There are three key features traders will look for when considering entering a new market. Does the market offer a tight bid/offer spread? Is it liquid? What are the trading hours?
A tight bid/offer spread lets you buy or sell at a reasonable price whenever you want to make a trade. In the futures markets, reasonable price means one that is close to the last traded price.
Without liquidity, i.e., plenty of volume coming into the market, both buyers and sellers find it difficult to establish a fair price at which to trade.
Liquid and illiquid markets tend to be self-perpetuating. Liquid markets draw further, unneeded liquidity because they are liquid. Illiquid markets, by contrast, stay illiquid because market makers and market takers are reluctant to trade them and provide liquidity.
There are two key drivers of the liquidity engine:
An example of the need for immediacy is when a seller determines that it is more sensible to dispose of an asset rather than hold it in a portfolio. The price at which the seller is willing to sell is a function of volatility and the risk involved in holding that asset balanced against the immediate benefit gained by closing out the position. In order to get a price that justifies the sale, the seller looks to the market maker to provide a reasonable bid. The price risk that the seller wants to eliminate is then transferred to the market maker when the trade is made.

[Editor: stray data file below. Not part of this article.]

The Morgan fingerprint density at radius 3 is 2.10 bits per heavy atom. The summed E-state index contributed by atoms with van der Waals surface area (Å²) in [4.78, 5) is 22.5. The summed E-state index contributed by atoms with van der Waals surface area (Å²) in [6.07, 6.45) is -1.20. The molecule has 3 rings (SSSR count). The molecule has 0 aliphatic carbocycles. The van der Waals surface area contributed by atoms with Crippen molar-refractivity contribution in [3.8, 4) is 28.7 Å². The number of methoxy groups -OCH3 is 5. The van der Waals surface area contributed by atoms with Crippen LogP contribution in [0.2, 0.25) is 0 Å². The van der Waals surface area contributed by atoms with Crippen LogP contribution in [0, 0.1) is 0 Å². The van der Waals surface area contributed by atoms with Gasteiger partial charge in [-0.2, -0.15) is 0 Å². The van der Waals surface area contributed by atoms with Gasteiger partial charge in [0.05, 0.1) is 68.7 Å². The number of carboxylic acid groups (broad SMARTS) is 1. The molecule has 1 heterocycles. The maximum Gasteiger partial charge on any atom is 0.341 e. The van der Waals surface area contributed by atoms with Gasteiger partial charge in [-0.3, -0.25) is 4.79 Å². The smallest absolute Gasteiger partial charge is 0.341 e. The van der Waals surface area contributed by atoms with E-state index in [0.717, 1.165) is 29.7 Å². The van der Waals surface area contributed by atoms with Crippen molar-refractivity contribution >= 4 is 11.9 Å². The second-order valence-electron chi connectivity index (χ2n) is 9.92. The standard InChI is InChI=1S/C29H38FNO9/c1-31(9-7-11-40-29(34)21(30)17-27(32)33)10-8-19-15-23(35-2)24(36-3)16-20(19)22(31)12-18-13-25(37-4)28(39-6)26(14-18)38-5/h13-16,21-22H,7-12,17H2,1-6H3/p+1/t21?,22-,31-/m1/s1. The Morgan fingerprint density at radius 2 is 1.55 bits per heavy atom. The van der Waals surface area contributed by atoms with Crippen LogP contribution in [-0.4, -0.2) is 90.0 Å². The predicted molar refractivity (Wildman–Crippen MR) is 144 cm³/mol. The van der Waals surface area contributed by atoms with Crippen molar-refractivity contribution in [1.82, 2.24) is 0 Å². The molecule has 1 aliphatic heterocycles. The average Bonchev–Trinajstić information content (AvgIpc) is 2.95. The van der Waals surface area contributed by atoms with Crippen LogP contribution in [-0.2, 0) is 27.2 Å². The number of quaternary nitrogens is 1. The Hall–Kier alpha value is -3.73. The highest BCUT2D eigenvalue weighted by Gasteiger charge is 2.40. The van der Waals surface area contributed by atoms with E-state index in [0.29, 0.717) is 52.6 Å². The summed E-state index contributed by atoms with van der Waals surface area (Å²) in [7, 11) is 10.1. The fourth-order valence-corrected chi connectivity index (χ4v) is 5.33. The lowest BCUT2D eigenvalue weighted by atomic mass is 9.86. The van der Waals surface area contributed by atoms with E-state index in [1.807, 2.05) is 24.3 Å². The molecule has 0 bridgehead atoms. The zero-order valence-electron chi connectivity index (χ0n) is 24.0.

Market makers also incur the opportunity cost of acting in this capacity, i.e., the use of capital required for market-making. In the end, the market maker’s view on the riskiness of a potential trade primarily determines the width of the bid and offer simultaneously provided.
The conditions for a liquid market are present when the demand for immediacy is high and the cost of continuous market-making is low.
Most futures contracts trade nearly around-the-clock, which allows traders to express their market opinion at any given time.